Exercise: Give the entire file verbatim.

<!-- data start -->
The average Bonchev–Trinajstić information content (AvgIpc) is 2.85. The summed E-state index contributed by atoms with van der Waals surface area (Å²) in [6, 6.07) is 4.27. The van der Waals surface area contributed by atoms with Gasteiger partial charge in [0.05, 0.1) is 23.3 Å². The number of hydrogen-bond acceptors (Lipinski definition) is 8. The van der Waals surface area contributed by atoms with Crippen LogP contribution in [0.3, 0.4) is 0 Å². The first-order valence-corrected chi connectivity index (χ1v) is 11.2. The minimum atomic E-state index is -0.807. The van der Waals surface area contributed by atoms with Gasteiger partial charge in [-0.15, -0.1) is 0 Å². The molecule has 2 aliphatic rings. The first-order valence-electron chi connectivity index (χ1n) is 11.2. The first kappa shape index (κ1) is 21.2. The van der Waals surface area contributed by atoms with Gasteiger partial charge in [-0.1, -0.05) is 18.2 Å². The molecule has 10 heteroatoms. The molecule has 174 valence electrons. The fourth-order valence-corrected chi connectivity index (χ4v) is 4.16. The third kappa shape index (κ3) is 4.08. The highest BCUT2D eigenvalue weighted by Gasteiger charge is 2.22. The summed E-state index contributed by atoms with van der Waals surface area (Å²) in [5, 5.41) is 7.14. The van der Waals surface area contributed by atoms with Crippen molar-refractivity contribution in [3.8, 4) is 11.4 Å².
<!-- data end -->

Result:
The average Bonchev–Trinajstić information content (AvgIpc) is 2.85. The summed E-state index contributed by atoms with van der Waals surface area (Å²) in [6, 6.07) is 4.27. The van der Waals surface area contributed by atoms with Gasteiger partial charge in [0.05, 0.1) is 23.3 Å². The number of hydrogen-bond acceptors (Lipinski definition) is 8. The van der Waals surface area contributed by atoms with Crippen LogP contribution in [0.3, 0.4) is 0 Å². The first-order valence-corrected chi connectivity index (χ1v) is 11.2. The minimum atomic E-state index is -0.807. The van der Waals surface area contributed by atoms with Gasteiger partial charge in [-0.15, -0.1) is 0 Å². The molecule has 2 aliphatic rings. The first-order valence-electron chi connectivity index (χ1n) is 11.2. The first kappa shape index (κ1) is 21.2. The van der Waals surface area contributed by atoms with Gasteiger partial charge in [-0.1, -0.05) is 18.2 Å². The molecule has 10 heteroatoms. The molecule has 174 valence electrons. The fourth-order valence-corrected chi connectivity index (χ4v) is 4.16. The third kappa shape index (κ3) is 4.08. The highest BCUT2D eigenvalue weighted by Gasteiger charge is 2.22. The summed E-state index contributed by atoms with van der Waals surface area (Å²) in [5, 5.41) is 7.14. The van der Waals surface area contributed by atoms with Crippen molar-refractivity contribution in [3.8, 4) is 11.4 Å².